Success, of course, breeds new problems. I didn’t have enough scarves to show at the Spinner’s and Weaver’s guild show this weekend. So I re-converted the dining room table to Scarf Central and geared up to make some more. I had one scarf that was a whole bunch of ribbons and strings and just enough just enough felted wool to hold it all together. It reminded me of my youthful days in a bikini, but that’s another story. It was a glorious week because I got to sift through my thirty or so 20-gallon plastic tubs of yarns and pull out the most delightful colors and textures to incorporate into the scarves. I also had to scamper over to Sheep Street in Morgantown to pick up several more pounds of merino. Of course I couldn’t resist picking up a bunch of new yarns to use, including some delicious jewel tones that I knew I wanted to work with. I especially worked on layering different colors of roving to achieve the depth and color gradients I wanted. The only downside is that my shoulder and arm muscles haven’t quite forgiven me for all the rolling I did to felt the materials.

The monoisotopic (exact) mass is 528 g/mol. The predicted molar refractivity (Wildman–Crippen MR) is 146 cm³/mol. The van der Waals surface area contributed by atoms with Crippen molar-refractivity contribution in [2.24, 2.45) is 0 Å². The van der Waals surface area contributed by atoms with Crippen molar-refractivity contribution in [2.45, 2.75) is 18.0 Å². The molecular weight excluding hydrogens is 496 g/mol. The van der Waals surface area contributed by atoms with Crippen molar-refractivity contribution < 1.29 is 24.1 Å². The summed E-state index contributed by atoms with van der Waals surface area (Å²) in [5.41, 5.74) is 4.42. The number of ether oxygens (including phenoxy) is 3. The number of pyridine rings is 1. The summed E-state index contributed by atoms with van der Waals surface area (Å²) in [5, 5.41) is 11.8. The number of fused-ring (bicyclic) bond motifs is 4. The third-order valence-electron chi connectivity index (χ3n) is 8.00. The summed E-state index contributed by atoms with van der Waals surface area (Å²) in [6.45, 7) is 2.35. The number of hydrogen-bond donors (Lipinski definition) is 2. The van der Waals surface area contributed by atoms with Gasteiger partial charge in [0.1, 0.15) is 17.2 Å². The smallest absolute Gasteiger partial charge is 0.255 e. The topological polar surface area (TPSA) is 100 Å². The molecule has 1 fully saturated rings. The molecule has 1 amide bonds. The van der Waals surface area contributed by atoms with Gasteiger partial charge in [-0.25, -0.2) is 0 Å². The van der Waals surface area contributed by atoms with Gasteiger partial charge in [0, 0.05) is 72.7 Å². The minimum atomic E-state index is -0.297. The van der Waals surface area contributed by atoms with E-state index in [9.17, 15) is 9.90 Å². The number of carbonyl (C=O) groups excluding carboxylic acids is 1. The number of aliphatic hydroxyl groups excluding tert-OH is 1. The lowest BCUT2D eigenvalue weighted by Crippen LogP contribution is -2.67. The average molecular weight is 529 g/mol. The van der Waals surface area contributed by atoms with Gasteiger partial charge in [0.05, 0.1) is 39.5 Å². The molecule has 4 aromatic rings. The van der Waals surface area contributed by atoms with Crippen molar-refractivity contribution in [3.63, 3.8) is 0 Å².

I did launch into another project on a whim recently. I had collected a bunch of wool sweaters, including some in delightful greens that I knew weren’t going to fit into the color schemes I was using in the scarves. I decided to cut them up to make Christmassy fir trees. Of course it isn’t a tree until it is trimmed, so I used the tiny red felted balls that I had created using the new secret technique I learned. I trimmed them with gold rickrack and set the whole thing on beige fabrics with different textures. I glued them on to a pretty mottled beige card stock and inserted into each a piece of white cotton rag with the texture of vellum. I think they’re fun and perfect for the holidays—check them out at the Wandering Turtle gallery in Bloomington, or stop in and see them at the Unitarian Universalist show this December.
Finally, I put away my scarf-making materials and reclaimed my basement art studio. I picked up all the yellow yarns I had out for making my Autumn Aspens commission piece. I also had to clear away the remnants of my boys’ giant art project. I can’t really describe it except to say that it involves small pieces of electronics, popsicle sticks, fabric scraps and a glue gun. I’m so proud of my creative boys! Anyway, I herded their project into a corner and blocked it off visually with a tower of easels and tools. Out came the vacuum cleaner and once again I had a functional workspace. It’s really great to be back in my weaving space, and this week I’ll finish the autumn aspens piece. After I get some sleep. I’m still recovering from two shows in two weeks. Tonight I sleep; tomorrow I weave!
Until next week…